Mold is a common problem – April 15, 2020
Mold is everywhere
Protecting your home & family from mold, more appropriately referred to as microbial growth and other contaminants, can be a daunting job. Indoor air quality is a significant concern as we spend a lot more time inside our homes these days. Even before pandemic worries had us all staying home, people in the U.S. spent about 70% of their lives inside their homes. This suggests that the condition of your home is a primary factor in your overall health. If your home has problems, your health may be suffering, too.
Of the 137 million homes in the United States, 12 million have problems with water leaks, and four million have experienced microbial growth problems within the last year.
According to the U.S. Environmental Protection Agency, molds are part of the natural environment and can be found everywhere, indoors and outdoors. The EPA says it isn’t generally a problem unless it begins growing indoors. Unchecked indoors can damage a home’s structure, causing wood rot and ruined drywall. It can also cause significant health problems.
High indoor levels are associated with many health issues, including respiratory illnesses such as asthma. Chronic coughing and sneezing, irritation to the eyes, mucus membranes of the nose and throat, rashes, chronic fatigue, and persistent headaches can be symptomatic of black mold exposure or black mold poisoning. The condition of a person’s housing is an important influence on their health.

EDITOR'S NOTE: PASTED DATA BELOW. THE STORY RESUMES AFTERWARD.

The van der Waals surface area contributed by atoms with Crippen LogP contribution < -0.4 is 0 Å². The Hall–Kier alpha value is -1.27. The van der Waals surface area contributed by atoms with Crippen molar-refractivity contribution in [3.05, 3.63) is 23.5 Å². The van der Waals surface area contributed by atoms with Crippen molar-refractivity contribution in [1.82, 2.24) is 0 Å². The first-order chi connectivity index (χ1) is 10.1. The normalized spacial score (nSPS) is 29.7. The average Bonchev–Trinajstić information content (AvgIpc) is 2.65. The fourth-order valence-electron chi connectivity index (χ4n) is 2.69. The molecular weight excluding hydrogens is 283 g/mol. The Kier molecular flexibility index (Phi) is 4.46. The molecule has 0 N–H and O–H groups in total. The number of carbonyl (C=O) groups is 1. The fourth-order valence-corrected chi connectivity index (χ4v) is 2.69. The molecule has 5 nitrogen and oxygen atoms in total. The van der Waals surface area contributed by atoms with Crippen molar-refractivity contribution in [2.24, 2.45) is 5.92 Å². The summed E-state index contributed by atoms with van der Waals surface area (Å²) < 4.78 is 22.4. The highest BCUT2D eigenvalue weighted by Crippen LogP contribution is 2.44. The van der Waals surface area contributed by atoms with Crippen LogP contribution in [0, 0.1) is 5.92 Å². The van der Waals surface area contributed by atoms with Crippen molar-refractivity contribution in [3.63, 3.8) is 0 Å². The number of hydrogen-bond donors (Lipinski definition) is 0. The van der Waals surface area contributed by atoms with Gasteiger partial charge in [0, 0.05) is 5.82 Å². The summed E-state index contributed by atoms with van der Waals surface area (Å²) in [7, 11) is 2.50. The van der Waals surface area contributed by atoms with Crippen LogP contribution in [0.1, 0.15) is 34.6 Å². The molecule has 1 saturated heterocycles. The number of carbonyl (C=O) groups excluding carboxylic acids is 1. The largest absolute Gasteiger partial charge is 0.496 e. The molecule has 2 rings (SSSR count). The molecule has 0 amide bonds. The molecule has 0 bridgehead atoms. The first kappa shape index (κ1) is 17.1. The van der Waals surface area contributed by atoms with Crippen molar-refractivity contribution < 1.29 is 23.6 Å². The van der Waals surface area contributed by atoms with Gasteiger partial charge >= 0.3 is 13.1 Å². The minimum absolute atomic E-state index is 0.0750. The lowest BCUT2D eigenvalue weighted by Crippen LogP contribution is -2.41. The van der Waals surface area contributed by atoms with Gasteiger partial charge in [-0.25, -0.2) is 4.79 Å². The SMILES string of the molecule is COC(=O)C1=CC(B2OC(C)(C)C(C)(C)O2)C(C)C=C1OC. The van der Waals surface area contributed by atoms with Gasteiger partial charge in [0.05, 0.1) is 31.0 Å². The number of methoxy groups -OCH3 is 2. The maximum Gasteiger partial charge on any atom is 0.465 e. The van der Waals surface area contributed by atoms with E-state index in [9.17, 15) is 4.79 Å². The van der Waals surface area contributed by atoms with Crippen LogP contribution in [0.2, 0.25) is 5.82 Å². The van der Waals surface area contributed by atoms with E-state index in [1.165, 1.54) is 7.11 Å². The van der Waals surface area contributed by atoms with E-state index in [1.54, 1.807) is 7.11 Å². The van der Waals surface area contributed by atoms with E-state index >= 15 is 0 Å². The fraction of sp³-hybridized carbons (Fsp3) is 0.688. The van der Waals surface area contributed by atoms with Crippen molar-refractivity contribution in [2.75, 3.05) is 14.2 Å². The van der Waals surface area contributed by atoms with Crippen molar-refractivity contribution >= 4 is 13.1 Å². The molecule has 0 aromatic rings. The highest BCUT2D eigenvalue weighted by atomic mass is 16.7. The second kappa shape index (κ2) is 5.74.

It can be hard to identify microbial problems because the source is often in isolated areas—behind walls and in attics and crawl spaces. An indoor Air Quality Test can identify these issues and allows us to make recommendations that will guard your family’s health and your home’s safety.
Our mold reports include laboratory analyses.
A professional test starts with a thorough inspection of your property. We will investigate any signs of past or present water intrusion which can promote microbial growth. Testing allows us to record an accurate comparison. Swab testing is also available for visible microbial growth. Our inspectors are IAC2 Certified. That means they’re air quality experts.
If our inspectors do find mold in your home, there are ways to clean it up. The US EPA (https://www.epa.gov/mold/mold-cleanup-your-home) has plenty of helpful information on mold clean-up, including when to do it yourself and when to call in professionals.
Clean-up starts by understanding the three components microbial growth must have to grow and reproduce.
- Mold must have a food source. Unfortunately, mold can use almost anything for a food source. Some have a preference; others grow on nearly anything.
- Mold requires water. However, it can be in the form of high humidity. Unfortunately, all it takes for most molds is 20% relative humidity or higher.
- Mold must have a comfortable temperature. It likes temperatures of 40 to 120 degrees best but will continue to grow slowly at sub-freezing temperatures.
The easiest to control of these three is moisture. Dehumidifiers in basements and moisture barriers in crawl spaces are two of the most effective ways to prevent unwanted moisture.
One easy fix is maintaining gutters and downspouts, making sure rainwater is diverted 6 to 10 feet away from the foundation. Heavier water infiltrations may require an expensive foundation and or roof repairs.
Contact us if you suspect your home or the home you are about to buy may have a mold/mildew problem.
For more information on our Mold Warranty
Check us out at the Better Business Bureau